I’m often asked if there is any prep work we can do to be ready to support each other in our worst and hardest moments. There is! And the really cool thing about it is that we can practice in our everyday lives.
My favorite way of talking about this right now is what I call the Fire Drill of Love.
How do we survive hard things? We survive hard things because of community, and because of our own self-knowledge and self-commitment. The way to survive when things go sideways is to build communities that can withstand difficult emotions and difficult conversations, and we do that before life goes sideways.
Think about fire drills. Why do we practice them? Because in the event of an emergency, we already need to know how to get out of a building. We need that knowledge to not be new.
So we practice difficult conversations, building relational skills. And we practice this in everyday, mundane situations, so that in the event of an emergency, these skills aren’t new.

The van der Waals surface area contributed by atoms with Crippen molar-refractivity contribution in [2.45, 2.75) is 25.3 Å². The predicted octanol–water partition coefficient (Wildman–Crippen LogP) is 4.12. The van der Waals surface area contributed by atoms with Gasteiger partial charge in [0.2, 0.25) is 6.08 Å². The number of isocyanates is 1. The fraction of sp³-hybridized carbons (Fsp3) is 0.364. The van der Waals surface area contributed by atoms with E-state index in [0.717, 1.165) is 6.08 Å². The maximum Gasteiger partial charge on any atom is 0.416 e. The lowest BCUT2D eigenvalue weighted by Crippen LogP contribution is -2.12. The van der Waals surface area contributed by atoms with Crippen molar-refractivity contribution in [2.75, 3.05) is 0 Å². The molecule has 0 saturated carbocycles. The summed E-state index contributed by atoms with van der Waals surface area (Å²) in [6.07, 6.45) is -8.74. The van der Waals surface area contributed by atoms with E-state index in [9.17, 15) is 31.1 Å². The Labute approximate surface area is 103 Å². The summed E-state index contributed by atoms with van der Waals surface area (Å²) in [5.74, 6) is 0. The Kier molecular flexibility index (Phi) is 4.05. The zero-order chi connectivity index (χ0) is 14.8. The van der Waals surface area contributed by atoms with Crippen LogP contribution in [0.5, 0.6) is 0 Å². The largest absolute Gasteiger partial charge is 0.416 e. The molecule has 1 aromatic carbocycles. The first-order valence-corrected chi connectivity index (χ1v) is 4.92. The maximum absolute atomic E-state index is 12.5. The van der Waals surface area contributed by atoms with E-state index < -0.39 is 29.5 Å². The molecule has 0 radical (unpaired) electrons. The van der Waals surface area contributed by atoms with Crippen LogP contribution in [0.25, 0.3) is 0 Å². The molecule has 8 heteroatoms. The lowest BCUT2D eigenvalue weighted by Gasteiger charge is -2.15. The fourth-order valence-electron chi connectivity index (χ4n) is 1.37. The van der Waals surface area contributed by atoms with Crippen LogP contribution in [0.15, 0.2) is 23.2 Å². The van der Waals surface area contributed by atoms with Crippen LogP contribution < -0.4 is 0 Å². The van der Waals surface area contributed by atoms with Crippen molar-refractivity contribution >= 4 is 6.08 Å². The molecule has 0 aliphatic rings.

When you hear somebody make a statement of pain, I want you to notice your impulse to jump in and make it better for them or hijack the conversation. Learn to notice your impulse to fix it or make it better and then don’t do that.
We hear statements of pain all the time, we just don’t recognize them as pain. Instead we treat them like normal conversation. Those are your practice points.
So here’s your homework! I want you to practice. I want you to practice these things before life goes sideways, so that when life goes sideways, these skills aren’t new for you.
The more you practice, the more you’ll be able to recognize when someone is expressing pain, and respond appropriately – with compassion and curiosity, not dismissal or correction.
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